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Advertisement for the disk-based System 8813

 

Poly-88 system with cassette recorder and video monitor

 

BYTE ad, May 1976


Welcome to PolyMorphic!

In the mid-seventies, small computers were starting to appear on magazine covers and at hobby club meetings. Many of those computers could only interact with you using numbers, lights, and switches.

And then, there was the PolyMorphic. One light, one switch (well, two counting the power switch) and some incredible software. It had subdirectories and long filenames, years before MS-DOS. It had full-featured business applications, and languages such as BASIC if you wanted to write your own.

The Poly-88, with its signature "orange toaster" look, loaded programs from cassette tape. The System 8813 had as many as three floppy disk drives, each holding 90K bytes, about the equivalent of a three-page PDF file today.

In current ads we read about processor speeds of 2 GHz and higher. Poly CPU cards contained a 1.8 MHz (not GHz) processor, more than 1,000 times slower. They had at most 56 kilobytes (not megabytes, not gigabytes) of memory.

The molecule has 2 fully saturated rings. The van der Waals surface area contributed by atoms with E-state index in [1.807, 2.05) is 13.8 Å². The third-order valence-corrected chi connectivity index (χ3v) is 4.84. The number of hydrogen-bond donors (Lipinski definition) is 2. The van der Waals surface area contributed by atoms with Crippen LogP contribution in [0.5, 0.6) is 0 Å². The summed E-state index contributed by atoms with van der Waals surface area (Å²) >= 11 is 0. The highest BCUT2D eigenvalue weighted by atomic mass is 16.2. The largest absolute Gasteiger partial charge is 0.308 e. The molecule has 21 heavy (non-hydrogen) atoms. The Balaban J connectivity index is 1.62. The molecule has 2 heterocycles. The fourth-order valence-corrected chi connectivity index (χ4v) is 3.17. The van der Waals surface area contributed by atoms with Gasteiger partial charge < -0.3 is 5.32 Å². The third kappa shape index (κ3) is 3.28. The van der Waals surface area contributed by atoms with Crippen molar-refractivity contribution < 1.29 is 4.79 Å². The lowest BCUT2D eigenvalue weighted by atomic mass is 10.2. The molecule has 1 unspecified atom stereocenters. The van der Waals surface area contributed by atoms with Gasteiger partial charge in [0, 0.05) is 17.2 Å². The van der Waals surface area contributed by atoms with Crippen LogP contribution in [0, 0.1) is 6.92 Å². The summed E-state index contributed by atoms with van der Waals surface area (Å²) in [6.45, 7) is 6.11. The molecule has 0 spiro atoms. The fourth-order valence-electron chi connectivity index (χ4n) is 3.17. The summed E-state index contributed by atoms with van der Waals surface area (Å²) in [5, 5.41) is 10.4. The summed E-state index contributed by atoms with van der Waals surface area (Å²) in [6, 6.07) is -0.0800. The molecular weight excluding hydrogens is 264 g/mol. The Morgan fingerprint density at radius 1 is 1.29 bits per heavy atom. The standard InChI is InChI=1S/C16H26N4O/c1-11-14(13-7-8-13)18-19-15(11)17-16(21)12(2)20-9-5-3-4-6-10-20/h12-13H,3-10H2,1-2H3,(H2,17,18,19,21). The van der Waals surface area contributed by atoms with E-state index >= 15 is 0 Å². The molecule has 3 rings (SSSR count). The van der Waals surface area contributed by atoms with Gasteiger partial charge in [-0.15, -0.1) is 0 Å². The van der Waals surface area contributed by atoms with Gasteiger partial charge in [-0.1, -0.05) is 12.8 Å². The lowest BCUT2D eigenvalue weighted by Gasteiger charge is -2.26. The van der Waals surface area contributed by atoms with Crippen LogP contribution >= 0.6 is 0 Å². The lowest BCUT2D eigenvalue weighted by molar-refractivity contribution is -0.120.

And still, we loved them.

So please explore this site, and fondly remember your first computer.

(Even if it wasn't a Poly.)


A bit of company history

PolyMorphic Systems was a manufacturer of microcomputer products based on the S100 bus, a popular way of plugging boards into a computer's backplane. The company was incorporated in California in 1976 as Interactive Products Corporation d/b/a PolyMorphic Systems. It was initially based in Goleta, then Santa Barbara, California.

PolyMorphic began by producing boards which could be used in other vendors' systems. One of those other systems was called the Altair. So, perhaps naturally (but not wisely), when PolyMorphic released their first complete system, they named it the Micro-Altair (see advertisement at left).

After objections from MITS, manufacturers of the Altair, the small Poly system was quickly renamed as the Poly-88. It sold for $575 in kit form, about $2,200 in today's dollars. Pretty steep for a system with no disk storage, no monitor and no keyboard!


Run Before The Wind, a Stuart Woods novel And some trivia

Stuart Woods wrote his second novel, Run Before the Wind, using WordMaster on a PolyMorphic 8813 system.

He ended the book with a page entitled A Technical Note, describing how the text was transmitted to his publisher electronically, using communication software written by your webmaster, Bob Bybee. Stuart's note ended with "I believe that in the future, books will be routinely transmitted in this manner."

Jef Raskin, an early employee of Apple Computer, also used the word processing features of the 8813 to write the Apple II documentation.

The Apple itself did not yet have word-processing software or a video display with lower-case letters.